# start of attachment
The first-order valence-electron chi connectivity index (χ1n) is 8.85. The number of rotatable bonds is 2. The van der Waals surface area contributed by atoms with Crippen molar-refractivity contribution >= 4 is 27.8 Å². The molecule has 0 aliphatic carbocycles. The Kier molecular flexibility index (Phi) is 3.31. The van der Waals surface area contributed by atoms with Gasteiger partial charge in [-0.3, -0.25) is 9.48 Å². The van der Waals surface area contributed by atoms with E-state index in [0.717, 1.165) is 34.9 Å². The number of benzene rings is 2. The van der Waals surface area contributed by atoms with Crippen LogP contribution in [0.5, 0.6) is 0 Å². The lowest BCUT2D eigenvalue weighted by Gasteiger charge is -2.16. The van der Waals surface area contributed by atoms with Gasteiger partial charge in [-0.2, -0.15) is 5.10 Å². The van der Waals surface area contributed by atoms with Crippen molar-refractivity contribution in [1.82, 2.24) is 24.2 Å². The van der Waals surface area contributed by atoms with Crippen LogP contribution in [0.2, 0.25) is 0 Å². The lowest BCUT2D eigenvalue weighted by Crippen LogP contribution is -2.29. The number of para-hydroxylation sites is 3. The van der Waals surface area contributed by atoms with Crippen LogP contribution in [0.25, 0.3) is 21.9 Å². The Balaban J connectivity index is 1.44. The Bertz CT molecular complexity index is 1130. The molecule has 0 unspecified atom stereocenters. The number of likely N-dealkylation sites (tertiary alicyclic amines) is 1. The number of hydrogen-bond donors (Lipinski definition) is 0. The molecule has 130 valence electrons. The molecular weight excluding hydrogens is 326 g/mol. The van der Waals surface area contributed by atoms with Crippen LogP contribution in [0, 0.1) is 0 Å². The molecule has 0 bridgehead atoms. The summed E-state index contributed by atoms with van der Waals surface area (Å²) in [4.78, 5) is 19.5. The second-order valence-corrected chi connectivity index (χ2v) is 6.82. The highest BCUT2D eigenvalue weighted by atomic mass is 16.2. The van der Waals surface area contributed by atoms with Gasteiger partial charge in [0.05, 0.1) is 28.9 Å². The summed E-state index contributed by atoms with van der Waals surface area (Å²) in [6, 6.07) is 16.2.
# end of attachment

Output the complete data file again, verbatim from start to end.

The first-order valence-electron chi connectivity index (χ1n) is 8.85. The number of rotatable bonds is 2. The van der Waals surface area contributed by atoms with Crippen molar-refractivity contribution >= 4 is 27.8 Å². The molecule has 0 aliphatic carbocycles. The Kier molecular flexibility index (Phi) is 3.31. The van der Waals surface area contributed by atoms with Gasteiger partial charge in [-0.3, -0.25) is 9.48 Å². The van der Waals surface area contributed by atoms with E-state index in [0.717, 1.165) is 34.9 Å². The number of benzene rings is 2. The van der Waals surface area contributed by atoms with Crippen LogP contribution in [0.5, 0.6) is 0 Å². The lowest BCUT2D eigenvalue weighted by Gasteiger charge is -2.16. The van der Waals surface area contributed by atoms with Gasteiger partial charge in [-0.2, -0.15) is 5.10 Å². The van der Waals surface area contributed by atoms with Crippen molar-refractivity contribution in [1.82, 2.24) is 24.2 Å². The van der Waals surface area contributed by atoms with Crippen LogP contribution in [0.2, 0.25) is 0 Å². The lowest BCUT2D eigenvalue weighted by Crippen LogP contribution is -2.29. The number of para-hydroxylation sites is 3. The van der Waals surface area contributed by atoms with Crippen LogP contribution in [0.25, 0.3) is 21.9 Å². The Balaban J connectivity index is 1.44. The Bertz CT molecular complexity index is 1130. The molecule has 0 unspecified atom stereocenters. The number of likely N-dealkylation sites (tertiary alicyclic amines) is 1. The number of hydrogen-bond donors (Lipinski definition) is 0. The molecule has 130 valence electrons. The molecular weight excluding hydrogens is 326 g/mol. The van der Waals surface area contributed by atoms with Crippen LogP contribution in [0, 0.1) is 0 Å². The molecule has 0 bridgehead atoms. The summed E-state index contributed by atoms with van der Waals surface area (Å²) in [4.78, 5) is 19.5. The second-order valence-corrected chi connectivity index (χ2v) is 6.82. The highest BCUT2D eigenvalue weighted by atomic mass is 16.2. The van der Waals surface area contributed by atoms with Gasteiger partial charge in [0.05, 0.1) is 28.9 Å². The summed E-state index contributed by atoms with van der Waals surface area (Å²) in [6, 6.07) is 16.2.